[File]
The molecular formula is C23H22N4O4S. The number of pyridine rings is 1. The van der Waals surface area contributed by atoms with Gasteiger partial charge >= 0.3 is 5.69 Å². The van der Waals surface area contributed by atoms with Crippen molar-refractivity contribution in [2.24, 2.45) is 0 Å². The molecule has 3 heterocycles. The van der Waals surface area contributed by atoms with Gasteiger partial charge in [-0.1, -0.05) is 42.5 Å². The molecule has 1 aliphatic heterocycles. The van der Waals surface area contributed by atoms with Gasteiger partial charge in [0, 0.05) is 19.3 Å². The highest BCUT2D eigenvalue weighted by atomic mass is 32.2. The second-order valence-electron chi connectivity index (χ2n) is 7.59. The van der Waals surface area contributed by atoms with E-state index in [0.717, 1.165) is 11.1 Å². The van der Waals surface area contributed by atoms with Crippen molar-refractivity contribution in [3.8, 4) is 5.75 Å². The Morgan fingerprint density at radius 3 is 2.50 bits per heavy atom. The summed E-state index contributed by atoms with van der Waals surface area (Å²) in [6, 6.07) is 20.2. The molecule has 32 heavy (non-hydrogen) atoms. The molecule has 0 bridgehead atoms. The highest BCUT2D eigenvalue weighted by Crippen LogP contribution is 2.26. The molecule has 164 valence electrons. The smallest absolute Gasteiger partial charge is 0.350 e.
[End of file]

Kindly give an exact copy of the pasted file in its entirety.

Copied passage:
The molecular formula is C23H22N4O4S. The number of pyridine rings is 1. The van der Waals surface area contributed by atoms with Gasteiger partial charge >= 0.3 is 5.69 Å². The van der Waals surface area contributed by atoms with Crippen molar-refractivity contribution in [2.24, 2.45) is 0 Å². The molecule has 3 heterocycles. The van der Waals surface area contributed by atoms with Gasteiger partial charge in [-0.1, -0.05) is 42.5 Å². The molecule has 1 aliphatic heterocycles. The van der Waals surface area contributed by atoms with Gasteiger partial charge in [0, 0.05) is 19.3 Å². The highest BCUT2D eigenvalue weighted by atomic mass is 32.2. The second-order valence-electron chi connectivity index (χ2n) is 7.59. The van der Waals surface area contributed by atoms with E-state index in [0.717, 1.165) is 11.1 Å². The van der Waals surface area contributed by atoms with Crippen molar-refractivity contribution in [3.8, 4) is 5.75 Å². The Morgan fingerprint density at radius 3 is 2.50 bits per heavy atom. The summed E-state index contributed by atoms with van der Waals surface area (Å²) in [6, 6.07) is 20.2. The molecule has 32 heavy (non-hydrogen) atoms. The molecule has 0 bridgehead atoms. The highest BCUT2D eigenvalue weighted by Crippen LogP contribution is 2.26. The molecule has 164 valence electrons. The smallest absolute Gasteiger partial charge is 0.350 e.